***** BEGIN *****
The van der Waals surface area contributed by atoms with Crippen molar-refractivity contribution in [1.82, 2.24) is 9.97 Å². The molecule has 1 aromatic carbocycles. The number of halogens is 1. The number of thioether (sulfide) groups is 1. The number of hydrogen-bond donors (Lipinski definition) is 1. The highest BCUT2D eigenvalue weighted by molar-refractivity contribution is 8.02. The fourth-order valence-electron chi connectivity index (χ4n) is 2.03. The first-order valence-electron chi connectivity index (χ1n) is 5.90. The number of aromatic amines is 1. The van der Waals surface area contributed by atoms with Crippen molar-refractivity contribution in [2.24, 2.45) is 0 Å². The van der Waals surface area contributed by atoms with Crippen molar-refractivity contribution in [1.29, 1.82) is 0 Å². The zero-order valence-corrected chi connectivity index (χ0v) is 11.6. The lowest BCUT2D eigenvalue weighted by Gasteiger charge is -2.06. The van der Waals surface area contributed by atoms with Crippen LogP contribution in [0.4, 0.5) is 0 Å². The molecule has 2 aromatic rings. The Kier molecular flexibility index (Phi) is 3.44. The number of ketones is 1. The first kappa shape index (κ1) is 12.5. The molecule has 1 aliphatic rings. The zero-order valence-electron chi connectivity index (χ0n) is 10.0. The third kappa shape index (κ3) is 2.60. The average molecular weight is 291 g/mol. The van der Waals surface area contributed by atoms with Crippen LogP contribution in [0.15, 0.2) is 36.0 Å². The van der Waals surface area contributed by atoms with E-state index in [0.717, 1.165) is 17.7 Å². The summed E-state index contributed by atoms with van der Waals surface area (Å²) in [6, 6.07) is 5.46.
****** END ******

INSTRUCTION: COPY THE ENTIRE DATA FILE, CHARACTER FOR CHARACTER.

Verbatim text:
The van der Waals surface area contributed by atoms with Crippen molar-refractivity contribution in [1.82, 2.24) is 9.97 Å². The molecule has 1 aromatic carbocycles. The number of halogens is 1. The number of thioether (sulfide) groups is 1. The number of hydrogen-bond donors (Lipinski definition) is 1. The highest BCUT2D eigenvalue weighted by molar-refractivity contribution is 8.02. The fourth-order valence-electron chi connectivity index (χ4n) is 2.03. The first-order valence-electron chi connectivity index (χ1n) is 5.90. The number of aromatic amines is 1. The van der Waals surface area contributed by atoms with Crippen molar-refractivity contribution in [2.24, 2.45) is 0 Å². The van der Waals surface area contributed by atoms with Crippen molar-refractivity contribution in [1.29, 1.82) is 0 Å². The zero-order valence-corrected chi connectivity index (χ0v) is 11.6. The lowest BCUT2D eigenvalue weighted by Gasteiger charge is -2.06. The van der Waals surface area contributed by atoms with Crippen LogP contribution in [0.4, 0.5) is 0 Å². The molecule has 2 aromatic rings. The Kier molecular flexibility index (Phi) is 3.44. The number of ketones is 1. The first kappa shape index (κ1) is 12.5. The molecule has 1 aliphatic rings. The zero-order valence-electron chi connectivity index (χ0n) is 10.0. The third kappa shape index (κ3) is 2.60. The average molecular weight is 291 g/mol. The van der Waals surface area contributed by atoms with Crippen LogP contribution in [0.15, 0.2) is 36.0 Å². The van der Waals surface area contributed by atoms with E-state index in [0.717, 1.165) is 17.7 Å². The summed E-state index contributed by atoms with van der Waals surface area (Å²) in [6, 6.07) is 5.46.